Rolls-Royce Derwent

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Rolls-Royce Derwent

The Rolls-Royce Derwent was the second series-produced jet engine from Rolls-Royce after the Welland .

The single-shaft engine , named after the river of the same name in the English county of Derbyshire , has a centrifugal compressor , nine combustion chambers and an axial turbine . The prototype W.2B / 26, still manufactured by Rover , ran on the test bench for the first time in March 1942. The more powerful series version Derwent Mk.I (B.37) went into production in autumn 1943 and initially delivered 8.9 kN of thrust, which could be increased to 10.9 kN for the Mk. IV. The last variant was the Derwent Mk.8 (RB.40) with a thrust of 16.0 kN at an air throughput of 28.5 kg / s and a speed of 14,700 min −1 .

A Derwent with only seven combustion chambers and no thrust nozzle became the first Rolls-Royce Trent (RB.50) to be the world's first turboprop engine : an additional turbine stage powered a five- blade propeller via a second shaft . A converted Gloster Meteor completed the world's first turboprop flight with two Trent RB.50s on September 20, 1945.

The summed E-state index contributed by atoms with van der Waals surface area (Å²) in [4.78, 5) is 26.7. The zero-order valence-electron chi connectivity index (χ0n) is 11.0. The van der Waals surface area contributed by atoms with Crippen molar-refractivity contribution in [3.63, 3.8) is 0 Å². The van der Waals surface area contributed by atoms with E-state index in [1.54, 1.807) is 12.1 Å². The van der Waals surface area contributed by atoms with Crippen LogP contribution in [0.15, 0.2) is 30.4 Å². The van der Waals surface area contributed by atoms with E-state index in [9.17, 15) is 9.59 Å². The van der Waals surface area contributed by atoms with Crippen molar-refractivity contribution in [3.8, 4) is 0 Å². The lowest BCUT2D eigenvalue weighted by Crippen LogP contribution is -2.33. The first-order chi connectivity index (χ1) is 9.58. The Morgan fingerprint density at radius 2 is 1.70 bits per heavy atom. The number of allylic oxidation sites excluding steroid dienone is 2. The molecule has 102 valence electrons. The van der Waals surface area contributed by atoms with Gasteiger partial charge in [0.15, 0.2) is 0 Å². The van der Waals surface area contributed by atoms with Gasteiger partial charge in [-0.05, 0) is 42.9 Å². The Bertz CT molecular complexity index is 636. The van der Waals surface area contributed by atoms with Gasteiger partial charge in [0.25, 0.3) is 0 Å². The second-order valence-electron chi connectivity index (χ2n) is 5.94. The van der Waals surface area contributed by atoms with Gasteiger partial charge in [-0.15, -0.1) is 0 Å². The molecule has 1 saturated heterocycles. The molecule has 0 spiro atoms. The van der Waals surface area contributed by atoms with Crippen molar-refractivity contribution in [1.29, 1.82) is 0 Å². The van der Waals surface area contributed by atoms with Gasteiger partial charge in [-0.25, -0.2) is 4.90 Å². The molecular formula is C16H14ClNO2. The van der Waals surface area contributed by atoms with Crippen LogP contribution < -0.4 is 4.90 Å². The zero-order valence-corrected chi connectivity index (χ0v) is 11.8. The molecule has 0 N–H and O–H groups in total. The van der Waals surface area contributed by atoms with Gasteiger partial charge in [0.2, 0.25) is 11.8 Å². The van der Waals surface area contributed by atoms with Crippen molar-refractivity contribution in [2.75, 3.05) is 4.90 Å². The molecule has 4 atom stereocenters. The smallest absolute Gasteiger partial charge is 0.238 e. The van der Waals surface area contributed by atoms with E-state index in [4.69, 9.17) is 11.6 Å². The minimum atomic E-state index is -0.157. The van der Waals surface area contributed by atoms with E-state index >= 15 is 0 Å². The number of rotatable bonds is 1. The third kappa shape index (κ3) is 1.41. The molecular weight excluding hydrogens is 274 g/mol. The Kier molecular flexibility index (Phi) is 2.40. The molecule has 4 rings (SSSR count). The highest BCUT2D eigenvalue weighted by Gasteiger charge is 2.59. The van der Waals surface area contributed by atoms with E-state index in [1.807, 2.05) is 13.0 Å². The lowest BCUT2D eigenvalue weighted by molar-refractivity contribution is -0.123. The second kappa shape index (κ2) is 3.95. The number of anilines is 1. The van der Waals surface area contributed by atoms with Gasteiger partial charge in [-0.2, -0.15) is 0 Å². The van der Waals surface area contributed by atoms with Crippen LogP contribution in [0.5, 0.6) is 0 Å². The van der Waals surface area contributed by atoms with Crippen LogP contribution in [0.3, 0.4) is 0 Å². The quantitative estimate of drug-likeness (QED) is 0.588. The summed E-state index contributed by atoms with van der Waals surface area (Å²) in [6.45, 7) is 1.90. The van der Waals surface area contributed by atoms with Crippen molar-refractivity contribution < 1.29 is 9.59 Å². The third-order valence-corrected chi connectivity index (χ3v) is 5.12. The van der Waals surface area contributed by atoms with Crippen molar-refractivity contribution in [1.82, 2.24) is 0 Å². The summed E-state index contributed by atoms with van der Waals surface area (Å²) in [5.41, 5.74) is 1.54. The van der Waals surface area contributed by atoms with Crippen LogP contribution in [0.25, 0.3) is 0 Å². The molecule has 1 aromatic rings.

The Derwent engine was developed into the larger Rolls-Royce Nene (RB.41) as early as 1944 . It was used in the following aircraft types, among others:

See also

Web links

Commons : Rolls-Royce Derwent  - Collection of Pictures, Videos and Audio Files

Individual evidence

  1. Paul Duffy, AI Kandalov: Tupolev: The Man and His Aircraft edition of 173 Reference Series, published by SAE, 1996 ISBN 978-1-56091-899-8 , page 102